Marlborough district councillors' wages jump $16k within decade

6:35 pm on 21 January 2020

Wages for Marlborough's civic leaders have climbed $16,000 over the past decade, but payments made to their appointed peers have not kept pace.

Marlborough District Council rural representative Ross Beech has been paid $155 a meeting since 2008.

Marlborough District Council rural representative Ross Beech has been paid $155 a meeting since 2008. Photo: Chloe Ranford/LDR

The base salary of Marlborough district councillors has jumped from about $24,200 in 2008 to $40,000 in 2019, but community representatives appointed to council have continued to rake in $155 a meeting since 2008.

Councillors received their last pay rise in December after approving a minimum wage increase from $38,610 last financial year to $40,000, effective from the October elections.

But council district secretary Tony Quirk said the remuneration amount for representatives saw no change at last month's meeting, and had been sitting still "for a number of years".

The Marlborough District Council was responsible for what representatives were paid, and had discussed meeting fees in 2017, but had made no move to increase the amount, he said.

Representatives had votes on committee meetings they sat on, and allowed communities to put their views to the council.

Rural representative Ross Beech and iwi representative Richard Hunter had sat on council meetings for a combined total of 43 years. Both had been at the council since before 2008.

When a local democracy reporter contacted Marlborough Mayor John Leggett on Friday morning, Leggett said he could not recall the 2017 discussion, but that a pay rise for representatives was something the council could look at.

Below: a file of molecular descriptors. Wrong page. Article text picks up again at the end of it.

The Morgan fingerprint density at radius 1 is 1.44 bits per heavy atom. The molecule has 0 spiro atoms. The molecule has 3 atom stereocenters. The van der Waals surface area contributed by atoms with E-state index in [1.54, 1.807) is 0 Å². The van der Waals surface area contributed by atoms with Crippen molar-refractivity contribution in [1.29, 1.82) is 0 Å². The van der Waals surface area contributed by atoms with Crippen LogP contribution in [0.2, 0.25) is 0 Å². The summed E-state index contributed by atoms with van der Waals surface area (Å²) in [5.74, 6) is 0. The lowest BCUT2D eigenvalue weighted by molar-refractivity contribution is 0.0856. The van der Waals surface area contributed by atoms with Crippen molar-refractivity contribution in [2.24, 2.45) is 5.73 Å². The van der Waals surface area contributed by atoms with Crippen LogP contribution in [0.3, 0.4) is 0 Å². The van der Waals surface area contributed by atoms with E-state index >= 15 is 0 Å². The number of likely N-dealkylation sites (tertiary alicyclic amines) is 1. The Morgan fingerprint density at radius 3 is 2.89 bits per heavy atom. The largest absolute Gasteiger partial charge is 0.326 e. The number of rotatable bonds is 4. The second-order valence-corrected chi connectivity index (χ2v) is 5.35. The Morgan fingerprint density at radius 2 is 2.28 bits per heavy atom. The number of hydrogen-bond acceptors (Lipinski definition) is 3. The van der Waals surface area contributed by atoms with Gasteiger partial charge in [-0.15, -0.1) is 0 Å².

Leggett later came back after discussing with staff and said it would be reviewed as part of this year's annual plan process.

"Both Richard Hunter and Ross Beech have been on their respected committees for a number of years and they add value. We want to make sure that we recognise that," he said.

"It's important that if there's an increase in councillor remuneration packages that we should also look at non-appointed council members getting a similar sort of recognition."

A council spokeswoman said on Monday while staff had verbally planned to address representative fees in this year's annual plan, the council could not provide written verification.

For Beech, who represented about 19,900 rural residents in Marlborough, the planned review was "timely", he said.

He sat in on the council's environment committee meetings, held every six weeks, and the Regional Pest Management Plan (RPMP) hearing panel. Each required hours of pre-reading.

"I'd be comfortable with having a review, because the commitment to the role is continuing to increase, because of community expectations on environmental matters," he said.

Iwi representative Richard Hunter was paid $465 in remuneration last year.

Iwi representative Richard Hunter was paid $465 in remuneration last year. Photo: Chloe Ranford/LDR

"There are more and more reports coming in from the science divisions and monitoring divisions of council, and then nationally you have national policies coming down from Central Government, which one is required to be well briefed on."

Figures provided under Local Government Official Information and Meetings Act (LGOIMA) showed Beech earned $800 in remuneration, equivalent to about five meetings, last year. He also claimed $5 for mileage.

"I haven't had any concerns about the level of remuneration so far, because part of the position is for community good and regional good, and a passion or an interest in rural landscapes."

Hunter, who sat in on the assets and services committee and was the council's only iwi representative, was paid $465 in remuneration, equivalent to three meetings, in 2019. He did not claim mileage.

"I also go along to other meetings as well, and all in all it equates to about $2 an hour... Meetings can go for hours, and then there's preparation time before that," he said.

Hunter said he had brought up representative remuneration "several times" over the years, "but nothing ended up happening".

"To me, it's irrelevant. It's about getting on with the job from a Māori point of view. I see it as providing a voice for who we are, for the wider community, let alone Māori."

The council decided in November it would discuss the process of appointing iwi representatives going forward, after four of its five iwi positions remained empty.

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